Mr. Burbank is sympathetic to the social good of doing this and believes the financial gain will be minimal. He said this is still the right thing to do but is concerned that the Departments may be burdened since there is not overwhelming enthusiasm from them about this.

Mr. John spoke of a show on the Public Broadcast Station News Hour that stated the number of prescriptions issued for opiate drugs has not decreased since the Centers for Disease Control and Prevention (CDC) made a recommendation that continued prescribing of opiates should be reduced. He believes this will take years before the reduction is noticed.

Ms. Chock appreciates Mr. Wood bringing this to the Committee and has confidence that he will choose the best firm to represent the County.

MOVER:Rich John, Member
SECONDER:Carol Chock, Vice Chair
AYES:Daniel Klein, Carol Chock, Dooley Kiefer, Rich John, Will Burbank
Nov 9, 2017 5:30 PM Media Tompkins County Legislature Regular Meeting

Mr. Klein explained what was involved with this lawsuit.

Mr. Wood said this is not a class action suit. Lawsuits are being filed by each municipality and county. The cost that would be included is the work departments would be required to do in gathering information needed. The departments impacted would be Social Services, Public Health, Mental Health, Probation, and the Sheriff’s Office. It is possible that some of the records are not being kept in a way that would produce information needed. However, this could be an opportunity that may lead to a better design of the County’s reporting systems.

Ms. Kelles said another important point is the sharing information and collaboration between departments will be a benefit.

Ms. Kiefer said there are legal reasons to prescribe opioids; these pharmaceutical companies are marketing use in patients who do not necessary need them. She said she would like to change the wording in the last Resolved and MOVED to amend the resolution, seconded by Ms. Kelles, as follows:

“RESOLVED, on recommendation of the Government Operations Committee, That the County Attorney is hereby authorized to commence civil litigation against opioid manufacturers and others who have harmed the County through over-prescription and miss prescription of opioids by promoting the abuse of opioids and to retain counsel to represent the County in such litigation.”

Mr. John said there is appropriate use of opioids. The County wants to try to address abuse.

Ms. Chock believes the Committee purposely kept the word abuse in the resolution. The public has now learned that these companies have performed research, knew what the data said and still marketed these medications to doctors and misrepresented the research and profited off of those misrepresentations; therefore they promoted the abuse and over-prescription.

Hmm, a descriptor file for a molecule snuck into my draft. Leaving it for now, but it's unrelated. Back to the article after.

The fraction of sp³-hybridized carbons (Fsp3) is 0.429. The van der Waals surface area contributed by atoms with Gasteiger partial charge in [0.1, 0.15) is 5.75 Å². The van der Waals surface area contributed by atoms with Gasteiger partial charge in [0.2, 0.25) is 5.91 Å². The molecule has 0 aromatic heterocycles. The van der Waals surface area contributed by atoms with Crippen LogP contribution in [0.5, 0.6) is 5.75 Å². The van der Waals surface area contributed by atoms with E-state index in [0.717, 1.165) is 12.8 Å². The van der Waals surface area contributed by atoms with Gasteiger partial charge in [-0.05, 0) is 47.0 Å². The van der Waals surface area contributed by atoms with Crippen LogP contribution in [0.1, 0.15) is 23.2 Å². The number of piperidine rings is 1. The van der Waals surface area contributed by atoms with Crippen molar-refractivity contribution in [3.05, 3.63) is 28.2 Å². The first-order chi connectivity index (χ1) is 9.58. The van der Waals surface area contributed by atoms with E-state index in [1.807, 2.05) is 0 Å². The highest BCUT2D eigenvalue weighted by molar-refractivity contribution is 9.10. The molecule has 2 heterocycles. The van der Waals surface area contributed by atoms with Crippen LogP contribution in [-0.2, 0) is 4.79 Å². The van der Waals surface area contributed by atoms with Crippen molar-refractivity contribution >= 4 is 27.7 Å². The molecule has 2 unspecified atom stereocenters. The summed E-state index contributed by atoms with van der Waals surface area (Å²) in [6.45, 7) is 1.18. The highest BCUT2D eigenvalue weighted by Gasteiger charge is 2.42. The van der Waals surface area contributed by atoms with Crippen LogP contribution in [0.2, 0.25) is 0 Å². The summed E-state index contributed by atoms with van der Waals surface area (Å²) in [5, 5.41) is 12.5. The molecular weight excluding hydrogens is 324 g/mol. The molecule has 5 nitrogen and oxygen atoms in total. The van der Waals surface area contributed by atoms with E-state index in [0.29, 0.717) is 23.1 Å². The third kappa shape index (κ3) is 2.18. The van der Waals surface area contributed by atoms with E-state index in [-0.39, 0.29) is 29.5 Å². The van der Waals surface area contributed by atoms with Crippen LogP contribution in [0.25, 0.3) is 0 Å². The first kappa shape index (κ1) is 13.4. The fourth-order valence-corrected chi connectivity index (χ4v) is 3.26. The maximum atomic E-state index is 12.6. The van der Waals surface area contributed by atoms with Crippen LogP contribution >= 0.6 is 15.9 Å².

Ms. Robertson said she opposes the amendment as she wants to go after those who are guilty of abuse.

Ms. Kelles said pharmaceutical companies have relationships with doctors and the amendment most accurately represents what they are doing. They are not promoting abuse.

Mrs. McBean-Clairborne asked who “others” are that is referenced in the resolution. Mr. Wood said there are cases that involve doctors who are promoters of the drug; this is not part of the local case. For the most part this lawsuit is not against doctors.

A voice vote resulted as follows on the amendment: Ayes - 3 (Legislators John, Kelles, and Kiefer); Noes - 11. AMENDMENT FAILED.

Discussion continued on original resolution.

Ms. Black said she is uncomfortable with the amount of time it will take County staff to gather information and opposes the resolution for that reason. She believes the money spent on this by staff could be used for other purposes.

Ms. Kelles said if the County is lacking data, perhaps the lawsuit is the impetus to get the County to produce the data needed.

Mr. Burbank believes the data will be useful. He said New York State Association of Counties had a presentation about the opioid epidemic and one of the things that is really hard to know is the level at which it is happening.

Mr. John said it can be a real burden when a lawsuit is filed. He has read a lot of what is going on across the country with opioids and a lot of money is being spent to address what is going on because of opioid manufacturers. He said he will support the resolution. The rate of prescriptions is not going down. There is a lot of shame associated with opioid addiction; this lawsuit brings it out into the open and sends a clear message that this is not acceptable.

Ms. Kiefer stated for the record that she supports the County joining the lawsuit, but she doesn’t support the wording in the Resolved.

MOVER:Daniel Klein, Vice Chair
SECONDER:Anna Kelles, Member
AYES:Will Burbank, Carol Chock, James Dennis, Rich John, Anna Kelles, Daniel Klein, Michael Lane, Leslyn McBean-Clairborne, Martha Robertson, David McKenna, Glenn Morey, Michael Sigler
NAYS:Dooley Kiefer, Shawna Black